Dorfman: "Channeling Graham" in Search of Value Stocks

John Dorfman, the well respected Bloomberg columnist and chairman of Thunderstorm Capital, discusses Ben Graham’s contribution to investing and his value-based investment approach

Dorfman outlines Graham’s strategy, which includes looking for stocks that trade for less than book value and less than 12x earnings. Graham, according to Dorfman, also wanted to see “earnings power over a prolonged time span” (7-10 years). By looking at earnings over a longer period of time you can feel comfortable that a firm’s earnings power is sustainable through all different types of market environments. 

By combining these criteria, Dorfman comes up with four of stocks that Graham might buy should he be alive today.


  • Tutor Perini Corp (TPC)
  • Boston Scientific Corp (BSX)
  • Rowan Cos. (RDC)
  • Cabela’s Inc. (CAB)

When we looked at these stocks through Validea’s (the firm that powers this blog) Graham model, they stacked up well. The two top scoring names were Rowan and Cabela’s, which both obtained a score of 86% (out of a 100%).

Below is a detailed analysis from Validea’s Graham model using Cabela’s (CAB) as an example.

CAB is neither a technology nor financial Company, and therefore this methodology is applicable.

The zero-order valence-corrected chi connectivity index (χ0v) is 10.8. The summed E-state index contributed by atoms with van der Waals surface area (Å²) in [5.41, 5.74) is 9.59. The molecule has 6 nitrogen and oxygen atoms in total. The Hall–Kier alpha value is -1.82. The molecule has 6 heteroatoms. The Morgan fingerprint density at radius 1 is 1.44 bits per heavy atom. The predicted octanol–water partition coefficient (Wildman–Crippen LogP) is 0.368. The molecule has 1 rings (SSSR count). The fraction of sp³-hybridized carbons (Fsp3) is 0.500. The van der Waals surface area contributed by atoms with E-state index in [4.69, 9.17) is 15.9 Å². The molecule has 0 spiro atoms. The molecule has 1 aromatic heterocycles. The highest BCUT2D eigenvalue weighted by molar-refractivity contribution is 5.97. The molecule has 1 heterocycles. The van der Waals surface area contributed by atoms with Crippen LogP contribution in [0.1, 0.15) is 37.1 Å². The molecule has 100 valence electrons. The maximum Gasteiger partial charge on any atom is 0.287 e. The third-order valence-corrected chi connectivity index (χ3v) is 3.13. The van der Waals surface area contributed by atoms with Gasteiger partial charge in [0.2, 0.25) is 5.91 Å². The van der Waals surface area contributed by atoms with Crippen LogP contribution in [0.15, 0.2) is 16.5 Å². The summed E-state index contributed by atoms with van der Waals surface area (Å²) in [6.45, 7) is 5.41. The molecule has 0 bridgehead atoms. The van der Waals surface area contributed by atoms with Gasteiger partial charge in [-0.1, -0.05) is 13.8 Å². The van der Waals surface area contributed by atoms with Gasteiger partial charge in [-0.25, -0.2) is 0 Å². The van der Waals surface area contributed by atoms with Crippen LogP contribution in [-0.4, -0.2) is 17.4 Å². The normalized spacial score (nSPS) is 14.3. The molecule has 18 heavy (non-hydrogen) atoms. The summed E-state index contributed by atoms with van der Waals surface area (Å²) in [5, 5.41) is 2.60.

The investor must select companies of “adequate size”. This includes companies with annual sales greater than $340 million. CAB’s sales of $2,592.5 million, based on trailing 12 month sales, pass this test.

The current ratio must be greater than or equal to 2. Companies that meet this criterion are typically financially secure and defensive. CAB’s current ratio of 1.97 fails the test.

For industrial companies, long-term debt must not exceed net current assets (current assets minus current liabilities). Companies that meet this criterion display one of the attributes of a financially secure organization. The long-term debt for CAB is $374.0 million, while the net current assets are $655.8 million. CAB passes this test.

Companies must increase their EPS by at least 30% over a ten-year period and EPS must not have been negative for any year within the last 5 years. Companies with this type of growth tend to be financially secure and have proven themselves over time. CAB’s EPS growth over that period of 243.1% passes the EPS growth test.

The Price/Earnings (P/E) ratio, based on the greater of the current PE or the PE using average earnings over the last 3 fiscal years, must be “moderate”, which this methodology states is not greater than 15. Stocks with moderate P/Es are more defensive by nature. CAB’s P/E of 10.47 (using the current PE) passes this test. 

The Price/Book ratio must also be reasonable. That is, the Price/Book multiplied by P/E cannot be greater than 22. CAB’s Price/Book ratio is 0.89, while the P/E is 10.47. CAB passes the Price/Book test.

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